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A federal judge in Washington, DC ruled yesterday that the Dakota Access Pipeline must shut down and empty all its oil until the government completes an environmental review of the pipeline’s impacts, giving the Standing Rock Sioux Tribe, whose reservation lies downstream, a huge victory. Similarly, late in the day, the Supreme Court refused to overturn the order of a district judge that shut down construction of parts of the Keystone XL pipeline so it is also blocked for now. But, but, but — the Supreme Court agreed, without any explanation, to the Trump Administration’s request to allow construction to continue on all other pipeline projects covered by the same flawed nationwide permit as the Keystone XL pipeline.
Why It Matters: The Dakota and Keystone XL good news is tempered by the fact that numerous other pipeline projects can go ahead despite their inadequate permit unless they are individually challenged in court and blocked. The “split” decision by the Supreme Court to rule against Keystone but let every other pipeline project go forward will lead to further litigation and uncertainty — ultimately a lose-lose. Ironically, Dominion Energy shuttered its Atlantic Coast Pipeline (ACP) project yesterday arguing that construction was blocked by the very order the Supreme Court threw out today. Despite today’s SCOTUS ruling, it should remain canceled — the ACP has too many environmental justice issues to move ahead.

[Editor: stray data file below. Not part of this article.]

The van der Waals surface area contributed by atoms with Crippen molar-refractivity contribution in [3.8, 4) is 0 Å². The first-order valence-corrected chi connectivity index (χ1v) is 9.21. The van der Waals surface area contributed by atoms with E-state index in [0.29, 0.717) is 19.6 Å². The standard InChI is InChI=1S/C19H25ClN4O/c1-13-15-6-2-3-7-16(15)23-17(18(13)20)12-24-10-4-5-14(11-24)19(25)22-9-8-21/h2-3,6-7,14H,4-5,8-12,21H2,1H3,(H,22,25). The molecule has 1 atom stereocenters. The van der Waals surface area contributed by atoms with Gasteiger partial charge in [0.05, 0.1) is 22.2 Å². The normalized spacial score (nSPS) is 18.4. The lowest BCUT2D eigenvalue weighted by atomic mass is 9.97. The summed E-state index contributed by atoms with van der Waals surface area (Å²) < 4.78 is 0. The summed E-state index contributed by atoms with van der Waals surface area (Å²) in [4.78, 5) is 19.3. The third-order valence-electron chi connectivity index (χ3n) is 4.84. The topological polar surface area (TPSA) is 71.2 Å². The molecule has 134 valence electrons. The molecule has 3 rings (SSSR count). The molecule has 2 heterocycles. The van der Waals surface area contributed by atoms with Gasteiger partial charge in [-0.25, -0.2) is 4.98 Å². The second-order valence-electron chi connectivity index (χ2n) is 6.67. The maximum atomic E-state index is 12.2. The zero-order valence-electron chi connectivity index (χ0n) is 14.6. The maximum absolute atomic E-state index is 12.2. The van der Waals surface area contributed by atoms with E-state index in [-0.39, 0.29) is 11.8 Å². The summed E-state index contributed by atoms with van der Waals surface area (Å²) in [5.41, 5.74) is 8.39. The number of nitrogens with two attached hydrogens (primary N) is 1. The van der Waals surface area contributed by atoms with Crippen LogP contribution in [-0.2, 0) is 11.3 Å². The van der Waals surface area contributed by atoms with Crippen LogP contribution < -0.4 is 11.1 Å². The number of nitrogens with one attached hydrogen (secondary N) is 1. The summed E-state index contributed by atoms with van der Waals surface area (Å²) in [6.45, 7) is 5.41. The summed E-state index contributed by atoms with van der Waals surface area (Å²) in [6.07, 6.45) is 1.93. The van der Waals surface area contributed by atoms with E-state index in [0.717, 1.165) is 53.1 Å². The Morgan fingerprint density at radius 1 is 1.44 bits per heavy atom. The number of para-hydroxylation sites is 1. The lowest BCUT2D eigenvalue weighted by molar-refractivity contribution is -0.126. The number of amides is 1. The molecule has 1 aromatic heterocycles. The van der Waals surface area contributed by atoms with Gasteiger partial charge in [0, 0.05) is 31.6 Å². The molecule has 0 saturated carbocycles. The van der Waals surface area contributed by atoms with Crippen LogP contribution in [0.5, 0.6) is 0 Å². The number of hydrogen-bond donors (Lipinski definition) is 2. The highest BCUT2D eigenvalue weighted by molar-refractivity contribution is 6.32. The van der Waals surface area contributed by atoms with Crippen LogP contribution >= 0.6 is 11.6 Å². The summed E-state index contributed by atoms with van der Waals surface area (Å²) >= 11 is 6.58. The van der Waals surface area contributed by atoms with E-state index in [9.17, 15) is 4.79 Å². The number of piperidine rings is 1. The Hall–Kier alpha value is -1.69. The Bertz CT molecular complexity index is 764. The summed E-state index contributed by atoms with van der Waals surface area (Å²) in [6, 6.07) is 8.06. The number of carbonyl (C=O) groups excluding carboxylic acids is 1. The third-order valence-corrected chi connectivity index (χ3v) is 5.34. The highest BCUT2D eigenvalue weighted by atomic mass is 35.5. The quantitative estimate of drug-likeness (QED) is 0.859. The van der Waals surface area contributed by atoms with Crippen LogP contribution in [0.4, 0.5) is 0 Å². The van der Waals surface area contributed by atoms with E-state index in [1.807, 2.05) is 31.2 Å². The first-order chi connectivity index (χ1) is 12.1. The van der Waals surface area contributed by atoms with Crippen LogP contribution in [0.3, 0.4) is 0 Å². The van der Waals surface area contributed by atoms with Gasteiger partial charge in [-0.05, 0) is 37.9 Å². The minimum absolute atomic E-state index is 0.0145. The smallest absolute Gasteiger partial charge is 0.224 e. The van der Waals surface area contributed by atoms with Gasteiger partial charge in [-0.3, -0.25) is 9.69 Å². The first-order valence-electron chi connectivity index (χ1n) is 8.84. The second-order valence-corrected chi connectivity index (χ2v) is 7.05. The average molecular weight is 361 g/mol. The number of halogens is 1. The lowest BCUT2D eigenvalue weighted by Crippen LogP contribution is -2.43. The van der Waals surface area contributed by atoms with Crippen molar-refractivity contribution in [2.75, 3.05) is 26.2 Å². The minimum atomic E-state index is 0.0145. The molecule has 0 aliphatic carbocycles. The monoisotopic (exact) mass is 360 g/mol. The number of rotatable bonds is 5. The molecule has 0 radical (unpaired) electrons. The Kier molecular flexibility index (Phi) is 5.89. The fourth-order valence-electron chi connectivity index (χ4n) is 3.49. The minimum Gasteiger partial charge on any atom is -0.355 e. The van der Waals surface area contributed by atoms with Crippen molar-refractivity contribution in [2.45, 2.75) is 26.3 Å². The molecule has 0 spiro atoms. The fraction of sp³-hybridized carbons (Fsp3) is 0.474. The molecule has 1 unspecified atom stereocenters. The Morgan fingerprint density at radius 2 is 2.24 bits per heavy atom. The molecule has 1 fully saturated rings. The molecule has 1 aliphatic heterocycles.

By Ashira Morris, ODP Staff Writer Would you support or oppose the government moving the country to a 100% clean energy electricity grid by 2035? That’s the question Washington-based think tank Third Way posed across the country. It turns out that a majority of voters support federal action to reach a 100% clean energy grid. […]
Last week, the Battle Born Solar Project in Nevada, which would have been the largest solar farm in the US, was canceled after a coalition of local activists lobbied against it for being an “eyesore.” As Electrek reported, California-based Arevia Power and Solar Partners VII LLC withdrew their application with the Bureau of Land Management […]
by Ashira Morris, ODP Staff Writer Carbon pricing has been a part of how the European Union penalizes carbon emissions since 2005. As part of the EU’s Fit for 55 update to the carbon market, emission trading expands to include heating and road transportation. However, instead of folding them into the broader market, these two […]
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